How many years since? I’ll note that SpaceX went from a twinkle in the eye of Musk to the largest private launcher inside of 20 years. We see now what a serious attempt looks like.

      1. The US went from suborbital flights to Moon landings in 8 years. The Chinese are just wading into pool of manned space flight. That doesn’t mean they won’t be on the Moon in 5 years, but their manned program looks like it’s at the 1970’s Skylab/Salyut stage right now.

        1. When was the last time we landed a person on the Moon? The past doesn’t matter. What you are doing right now matters.

          It was only just recently that we could launch Americans into space on American launchers while China was already doing this. Soon they will have their own version of the ISS and possibly land humans on the Moon.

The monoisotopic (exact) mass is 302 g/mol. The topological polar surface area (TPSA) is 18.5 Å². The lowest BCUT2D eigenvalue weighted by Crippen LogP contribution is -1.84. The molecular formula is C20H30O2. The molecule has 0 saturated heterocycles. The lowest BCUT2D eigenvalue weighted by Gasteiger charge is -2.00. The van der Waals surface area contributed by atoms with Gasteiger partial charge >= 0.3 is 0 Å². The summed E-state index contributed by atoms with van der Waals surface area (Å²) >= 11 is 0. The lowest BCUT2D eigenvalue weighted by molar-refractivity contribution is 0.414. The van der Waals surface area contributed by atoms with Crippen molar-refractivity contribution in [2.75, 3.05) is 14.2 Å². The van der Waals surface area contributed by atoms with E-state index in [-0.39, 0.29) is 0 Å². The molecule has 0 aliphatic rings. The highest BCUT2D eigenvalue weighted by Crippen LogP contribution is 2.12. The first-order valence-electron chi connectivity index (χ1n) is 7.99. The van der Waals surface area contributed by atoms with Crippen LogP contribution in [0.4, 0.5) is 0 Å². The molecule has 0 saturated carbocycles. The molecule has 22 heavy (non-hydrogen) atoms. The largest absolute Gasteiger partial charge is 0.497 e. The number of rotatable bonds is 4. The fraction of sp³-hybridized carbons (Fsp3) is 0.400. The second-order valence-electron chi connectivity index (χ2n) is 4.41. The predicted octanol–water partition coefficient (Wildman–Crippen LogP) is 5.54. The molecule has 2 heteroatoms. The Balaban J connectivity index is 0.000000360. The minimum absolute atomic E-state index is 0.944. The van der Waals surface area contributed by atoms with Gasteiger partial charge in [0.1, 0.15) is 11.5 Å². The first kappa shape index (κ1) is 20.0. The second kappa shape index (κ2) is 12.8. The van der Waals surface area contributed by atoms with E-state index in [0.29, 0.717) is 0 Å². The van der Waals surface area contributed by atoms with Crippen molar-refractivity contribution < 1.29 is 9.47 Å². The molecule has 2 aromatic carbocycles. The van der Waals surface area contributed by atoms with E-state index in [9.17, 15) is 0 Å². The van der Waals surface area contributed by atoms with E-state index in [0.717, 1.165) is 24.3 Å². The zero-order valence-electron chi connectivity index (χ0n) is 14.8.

We might get to the Moon first and our private space stations might be operational soon too but in the end, being first doesn’t matter. What matters is what you do with the capabilities you have. I think that puts us in a good spot but China might go a different rout and put WuHan in space.

          1. “When was the last time we landed a person on the Moon?”

            We could do it again if the people with the desire had the money, and I don’t mean Apollo-style. Although Musk’s lack of interest in going there, as opposed to Mars, will make it take longer, probably.

          2. I don’t think Musk ever lacked interest in going to the Moon. And even if that were once true, it certainly is no longer. If he was completely tunnel-visioned on Mars, he would never have had SpaceX submit an HLS proposal.